Boyfriend: Illinois mom bought shotgun day of killings

Boyfriend: Illinois mom bought shotgun day of killings

Boyfriend: Illinois mom bought shotgun day of killings

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The Associated Press

Posted on September 8, 2011 at 2:07 AM

Updated Thursday, Sep 8 at 5:43 PM

EAST ST. LOUIS, Ill. (AP) -- The boyfriend of a mother accused in the shooting deaths of two of her children last week said the Illinois woman bought the shotgun just hours before the killings and fired a test shot out of a window in the apartment they share.

Dexter Nicks told the Belleville News-Democrat that he feared any effort on his part to wrestle the firearm from Yokeia Smith could end deadly, so he left their East St. Louis apartment to go to a friend's house nearby.

Nicks, 23, said he learned a short time later that two of Smith's children -- her 5-year-old son LeVada Brown and 4-year-old daughter Yokela Smith -- were dead.

Smith, 25, was arrested later in St. Louis after police say she hit two pedestrians with her car near the Gateway Arch.

"Maybe I could've stopped her and maybe I couldn't," Nicks said of the shootings. "The whole thing is like a bad nightmare. I keep playing it over and over in my head. It's just not real to me."

St. Clair County prosecutors have charged Smith with two counts of first-degree murder in the Aug. 31 slayings. She remained jailed Wednesday in St. Louis, where she is charged with armed criminal action and first-degree assault in connection with the incident involving the pedestrians, whose injuries were not considered life-threatening.

It was not immediately clear when Smith would be returned to Illinois to face the murder counts, on which she has been ordered jailed without bond. Court records do not show whether she has an attorney.

Smith's 8-year-old son was at the apartment at the time of the shootings but was unharmed, authorities have said.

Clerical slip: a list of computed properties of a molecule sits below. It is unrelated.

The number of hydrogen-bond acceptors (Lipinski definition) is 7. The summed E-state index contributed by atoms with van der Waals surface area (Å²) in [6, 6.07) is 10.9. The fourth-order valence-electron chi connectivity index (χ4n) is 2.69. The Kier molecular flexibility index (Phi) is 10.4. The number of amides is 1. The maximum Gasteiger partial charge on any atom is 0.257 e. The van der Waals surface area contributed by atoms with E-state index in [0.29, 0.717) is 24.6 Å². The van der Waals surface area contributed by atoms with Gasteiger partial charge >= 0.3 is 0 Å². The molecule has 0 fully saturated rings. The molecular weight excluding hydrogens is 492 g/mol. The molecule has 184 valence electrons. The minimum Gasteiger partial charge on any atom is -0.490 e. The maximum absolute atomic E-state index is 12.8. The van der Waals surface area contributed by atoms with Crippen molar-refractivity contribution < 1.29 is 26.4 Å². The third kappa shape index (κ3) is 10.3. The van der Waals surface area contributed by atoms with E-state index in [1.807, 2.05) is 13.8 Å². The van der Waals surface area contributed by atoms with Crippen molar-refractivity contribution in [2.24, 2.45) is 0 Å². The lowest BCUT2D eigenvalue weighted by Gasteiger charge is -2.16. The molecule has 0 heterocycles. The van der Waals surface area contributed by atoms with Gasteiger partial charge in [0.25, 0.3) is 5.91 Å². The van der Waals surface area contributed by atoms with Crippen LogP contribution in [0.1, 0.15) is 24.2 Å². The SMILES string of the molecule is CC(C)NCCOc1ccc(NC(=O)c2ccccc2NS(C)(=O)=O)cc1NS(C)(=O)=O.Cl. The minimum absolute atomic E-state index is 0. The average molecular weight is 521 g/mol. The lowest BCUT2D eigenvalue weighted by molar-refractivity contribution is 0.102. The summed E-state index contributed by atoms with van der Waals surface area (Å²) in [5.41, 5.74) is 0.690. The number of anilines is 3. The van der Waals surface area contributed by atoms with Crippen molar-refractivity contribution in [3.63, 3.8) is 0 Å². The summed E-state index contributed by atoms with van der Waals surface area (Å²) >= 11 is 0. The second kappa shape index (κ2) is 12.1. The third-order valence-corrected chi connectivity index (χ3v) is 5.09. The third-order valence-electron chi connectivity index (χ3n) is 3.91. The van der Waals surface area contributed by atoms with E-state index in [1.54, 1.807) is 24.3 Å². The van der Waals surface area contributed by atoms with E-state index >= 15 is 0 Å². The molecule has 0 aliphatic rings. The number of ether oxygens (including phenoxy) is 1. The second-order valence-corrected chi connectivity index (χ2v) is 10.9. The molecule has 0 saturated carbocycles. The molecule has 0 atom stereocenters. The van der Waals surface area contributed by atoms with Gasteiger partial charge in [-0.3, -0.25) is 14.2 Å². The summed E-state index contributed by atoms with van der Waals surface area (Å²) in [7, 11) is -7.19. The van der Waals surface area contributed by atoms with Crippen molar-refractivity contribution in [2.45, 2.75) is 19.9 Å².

Nicks said Smith was bipolar, schizophrenic and fighting depression -- taking the appropriate prescribed medications -- but appeared "happy and laughing" the morning of the killings.

But that afternoon, the boyfriend said, Smith became withdrawn and her mood darkened by the time she picked up her sons from school and went shopping for a part for the children's video game console.

Nicks said Smith was driving so fast that she caught a police officer's attention at one point.

On the way home, Nicks said, Smith called someone and said she needed a gun because someone was trying to rob her. Nicks said he tried to discourage Smith but that she wouldn't listen to him and "kept smoking her cigarettes and staring off, like she was in another world or something."

The boyfriend said Smith eventually stopped the car, got out and walked up an alley. He said she returned about 20 minutes later toting a shotgun in a bag under her shoulder.

Smith put the gun in the back seat with her sons and started driving home, Nicks said.

Back at the apartment, he said, she loaded the gun in her bedroom in front of him and that he tried to hide the ammunition but couldn't. He said the children were in the living room playing video games.

He said he later heard a gunshot come from outside the apartment and went to investigate but saw nothing. He said Smith told him later that the shot came from her and that she had tested the gun by firing it out of a window.

Nicks said Smith had placed the shotgun in her closet by then and was sitting on her bed "rocking back and forth."

"She was not looking at me or responding to anything I was saying to her. I told her she was tripping," Nicks said.

When eventually leaving for his friend's house, Nicks said he didn't sense Smith's children were in any danger.

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